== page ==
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Increasing the spatial range of ClimateBC Spittlehouse, David L.
2009
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Abstract: Applying climate data in resource management requires matching spatial scales of climate and resource databases. This activity is a critical part of work to assess the vulnerability of forest and range resources to current and future climate change (Spittlehouse 2005). ClimateBC is a computer program that does this for historic monthly temperature and precipitation and climate change scenarios for BC. A stand-alone MS Windows application and a web-based version to produce the data are available at no charge (Wang et al. 2006, Spittlehouse 2006). Its interactive mode allows the user to input the latitude, longitude, and elevation of their point of interest and select variables and the summary period. Applications of these data include predicting ecological changes, hydrological impacts, and economic impacts of insects under a range of climate scenarios (e.g., Hamann and Wang 2006, Spittlehouse 2006, PCIC 2007). The studies and numerous enquiries by professionals from a range of disciplines have identified the need to improve the products available from ClimateBC. The highest priority among the improvements requested is to expand the spatial coverage of the ClimateBC software. Climate change impact research regularly requires the characterization of the climatic tolerance of a species throughout its natural range. Similarly, the development of climate change adaptation strategies requires to find equivalent climate regions to what we might expect in the future. These climate regions are regularly outside of BC?s provincial boundaries, usually to the south. Currently, ClimateBC covers the region between 47 and 62N in latitude and between 113 and 141W in longitude. This includes British Columbia and the Yukon and parts of bordering provinces and US States, an area of about 130 million ha. We propose to triple this area by expanding the spatial coverage toward the south (to 30 latitude) and east (to 95 longitude). This covers the global species ranges of many western North American species. The PRISM high-resolution climate normal data that is the basis for ClimateBC (Wang et al. 2006) is also available for the Prairie Provinces and the western US States to allow the software coverage described above. Similarly, we have obtained monthly historical data from 1901 to 2002 (Mitchell and Jones 2005). Using the same methodology as Mitchell and Jones (2005), we will update the historical data for the expanded coverage to 2005. Similarly, a comprehensive up-to-date set of climate change scenarios for the larger region will be added. ClimateBC produces numerous biologically relevant derived variables such as various growing degree days, the beginning and end of the growing season, or frost free period (Wang et al 2006). However, there is a need to add more hydrologic variables. We will add the ability to calculate a reference evaporation rate and do climatic moisture deficit calculations. The potential for other variables will be investigated. ClimateBC stand-alone software package will be emulated with the western North American version. The web-based version of ClimateBC will also be updated. The Pacific Climate Impacts Consortium will host the gridded data and data access procedures are being developed under an accompanying proposal. This will result in an improved ability of users to evaluate the effect of climate change on BC?s ecosystems, associated resources.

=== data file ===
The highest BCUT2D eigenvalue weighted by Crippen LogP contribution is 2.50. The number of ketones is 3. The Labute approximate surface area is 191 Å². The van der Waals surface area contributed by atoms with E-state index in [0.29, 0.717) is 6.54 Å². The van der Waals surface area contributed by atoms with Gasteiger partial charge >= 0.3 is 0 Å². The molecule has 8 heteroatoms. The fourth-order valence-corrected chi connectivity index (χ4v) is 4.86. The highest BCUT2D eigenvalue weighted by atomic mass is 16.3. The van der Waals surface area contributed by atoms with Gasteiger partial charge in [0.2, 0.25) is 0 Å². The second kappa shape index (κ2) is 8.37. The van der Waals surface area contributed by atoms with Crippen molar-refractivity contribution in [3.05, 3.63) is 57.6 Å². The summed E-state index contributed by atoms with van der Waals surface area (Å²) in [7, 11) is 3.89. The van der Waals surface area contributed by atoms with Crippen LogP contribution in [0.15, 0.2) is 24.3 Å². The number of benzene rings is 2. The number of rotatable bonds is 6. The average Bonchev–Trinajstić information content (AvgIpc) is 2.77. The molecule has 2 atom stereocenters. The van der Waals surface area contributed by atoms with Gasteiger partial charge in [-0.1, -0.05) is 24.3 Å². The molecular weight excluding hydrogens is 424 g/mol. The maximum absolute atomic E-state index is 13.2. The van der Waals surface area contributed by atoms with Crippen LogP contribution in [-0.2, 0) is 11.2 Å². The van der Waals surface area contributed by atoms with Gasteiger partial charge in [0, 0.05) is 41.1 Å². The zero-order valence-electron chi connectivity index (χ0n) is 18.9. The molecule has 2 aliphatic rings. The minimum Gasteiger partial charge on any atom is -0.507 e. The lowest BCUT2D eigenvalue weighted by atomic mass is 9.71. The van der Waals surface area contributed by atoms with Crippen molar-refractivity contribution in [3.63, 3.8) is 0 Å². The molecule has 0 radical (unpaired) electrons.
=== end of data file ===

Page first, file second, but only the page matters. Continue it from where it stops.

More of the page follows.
Spittlehouse, David L., Wang, Tong-Li; Hamann, Andreas; Mbogga, Michael; Murdock, Trevor Q.; Bronaugh, David. 2009. Increasing the spatial range of ClimateBC. Forest Investment Account (FIA) - Forest Science Program. Forest Investment Account Report. FIA2009MR004
 
Topic: FLNRORD Research Program
Keywords: Forest, Investment, Account, (FIA), British, Columbia
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